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Searching for Synchronous Buck converter NFETs?

Flyback

Well-Known Member
Hi, does anyone know if there is a way to find NFETs for Synchronous Bucks?...How to search them?....As you know, a NFET for a Sync Buck must have Cgd at least 100 times less than Cgs. There is no way to search based on Cgd or Cgd/Cgs.
We need them for 17-32VIN, 13V5 OUT, 30A out, and for 17-58Vin, 13v5 out and 50A out.
We also need 4V5 gate drive.

Also, do you know if 4v5 NFETs are more likely to have CGS/CGD >100.

Also, synch FETs for synch Bucks need searching for based on trr and vf of their intrinsic diode...do you know how to search these out when no search engine refers to these parameters?

Also, for SMD FETs below 100V, which is the footprint that fits most of the other FETs aswell.?....there are so many , eg PowerDI5X6, PowerPak, Power-SO8 etc etc etc....its a myriad of confusion...which footprint (s) fit many of the other footprints too?
 
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Its so you dont get spurious on-turning when the opposite fets turns on...there are many app notes on it on the www.
ti.com even used to make a synch buck fet pair to counter the issue.
Its Qgd/Qgs <1 and Cgd/Cgs <1/100
 
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Its so you dont get spurious on-turning when the opposite fets turns on...
I thought the way you do that is to allow for deadtime in the switching waveforms and put a Schottky in parallel with the body diode for the "OFF" FET.

As far as finding a device you need to develop relationships with FAEs that work for manufacturers and distributors. Please tell me you have established those contacts.

It seems like datasheets from IR don't have explicit values for those parameters but rather one or more graphs that show a variation of related quantities, Ciss, Coss, and Crss with respect to Vds.

1712950542539.png
 
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Thanks, so anyway, for Sync Buck Bottom FET, Cgd must be << Cgs. But as we know, if the d(Vgd/dt) is high then Cgd appears to be higher since Cgd(apparent) = i.(d(Vgd)/dt). So yes, its not just Cgd that we must look at...but Qgd. And we must review Qgd at the actual Vin. The higher that the Buck's Vin is...the lower must be the ratio of Cgd/Cgs.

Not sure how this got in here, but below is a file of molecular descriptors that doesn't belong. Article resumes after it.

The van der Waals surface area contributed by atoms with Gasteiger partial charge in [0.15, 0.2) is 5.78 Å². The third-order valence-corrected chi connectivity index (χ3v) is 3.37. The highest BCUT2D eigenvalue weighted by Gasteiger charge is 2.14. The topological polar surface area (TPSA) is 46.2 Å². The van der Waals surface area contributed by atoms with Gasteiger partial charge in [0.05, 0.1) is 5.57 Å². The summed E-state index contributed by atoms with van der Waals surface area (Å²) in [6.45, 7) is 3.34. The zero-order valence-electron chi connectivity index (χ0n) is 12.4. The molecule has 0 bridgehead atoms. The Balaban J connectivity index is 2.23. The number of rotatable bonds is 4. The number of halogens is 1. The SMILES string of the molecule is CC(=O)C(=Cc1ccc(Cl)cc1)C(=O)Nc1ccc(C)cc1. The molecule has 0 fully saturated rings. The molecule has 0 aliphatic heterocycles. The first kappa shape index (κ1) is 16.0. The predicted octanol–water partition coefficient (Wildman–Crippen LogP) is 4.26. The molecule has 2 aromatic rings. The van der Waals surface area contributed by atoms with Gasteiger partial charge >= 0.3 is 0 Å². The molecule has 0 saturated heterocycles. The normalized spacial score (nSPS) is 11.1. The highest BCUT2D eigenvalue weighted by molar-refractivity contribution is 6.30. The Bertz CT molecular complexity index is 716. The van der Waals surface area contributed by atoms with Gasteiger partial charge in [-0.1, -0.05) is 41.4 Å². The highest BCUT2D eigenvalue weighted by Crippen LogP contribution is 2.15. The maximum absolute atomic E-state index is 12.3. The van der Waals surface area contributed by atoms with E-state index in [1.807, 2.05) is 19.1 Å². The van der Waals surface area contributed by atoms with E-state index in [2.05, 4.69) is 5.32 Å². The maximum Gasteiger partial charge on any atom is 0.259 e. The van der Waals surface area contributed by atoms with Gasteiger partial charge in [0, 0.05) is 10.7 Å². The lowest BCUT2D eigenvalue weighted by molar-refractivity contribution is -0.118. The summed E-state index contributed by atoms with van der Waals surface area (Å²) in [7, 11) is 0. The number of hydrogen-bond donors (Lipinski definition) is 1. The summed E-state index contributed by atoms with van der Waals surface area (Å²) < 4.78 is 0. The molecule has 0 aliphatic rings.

In the attached sim we see how the ringed capacitor being lower reduces the spurious turn-on of the low side FET.

And of course, tying in with the top post......Logic level FETs are much more susceptible to this spurious turn-on, simply because their Vgs(th) is so much lower. And when logic level FETs are used in Synch Bucks with Vin's > 30v, then things just get worse and worse.

Basically if you are doing a Synch Buck with Vin > 30V, then you really want to be throwing logic level FETs into the Bin. They are way to
susceptible to spurious turn ON when the top side FET turns ON.

Also, its noteable that Qgd/Qgs must be <1, though during spurious turn on in sync bucks, the lower FET actually has its gate shorted to ground by the driver, (and via any series resistance which would be low value)....so in fact, it makes you wonder why "Qgd/Qgs < 1" really applies in real life?
 

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For that level of power, you will probably need a dual phase solution. Look at the LTC3890, not the LTC3891. The low side FET needs to have low RDSON only, not low QG. The high side FET needs to have a good balance between low QG and low RDSON. These 2 characteristics are normally mutually exclusive, so a low RDSON FET will have a high QG. Look for a FET with a good Figure of Merit (FOM) for the high side FET as this represents a good trade off between QG and RDSON.

For the low side FET, a low RDSON means a high QG and this high input capacitance (which is similar to QG) will help to reduce the feedthrough that comes back at the Gate drive (via the Miller capacitance) when the switch node flies positive.

A parallel Shottkey diode across the will help reduce the current injection into the body diode that happens during the dead time between the FETs switching.

So... go onto Vishay's website and download all NFETs. Delete the ones that are too low in voltage and current. Construct a column called FOM which is QG * RDSON. Sort the FOM column and pick the FET with the lowest FOM. This is your high side FET.

Then sort the NFETs by RDSON. Pick the one with the lowest RDSON. This is your low side FET

The ideal package is one with no leads, so the PowerPAK SO8 is a good one.

Simulate. If the FETs heat up too much, move from the 3891 to the 3890 and design a dual phase solution.
 
A parallel Shottkey diode across the will help reduce the current injection into the body diode that happens during the dead time between the FETs switching.
Thanks, i was thinking of doing this as you say, to reduce reverse recovery current....will seek an SMB package Schottky that can handle the 16A or so of current that it must handle for the albeit short interval of time.
-I even suspect that this, may actually help reduce the spurious turn on effect.

I must admit cost is a big guiding factor for us...at the moment i have CSD18533Q5A for top fet and CSD18563Q5A for bottom fet. CSD18563Q5A has Qgs>Qgd
Thanks yes we will do dual....
 

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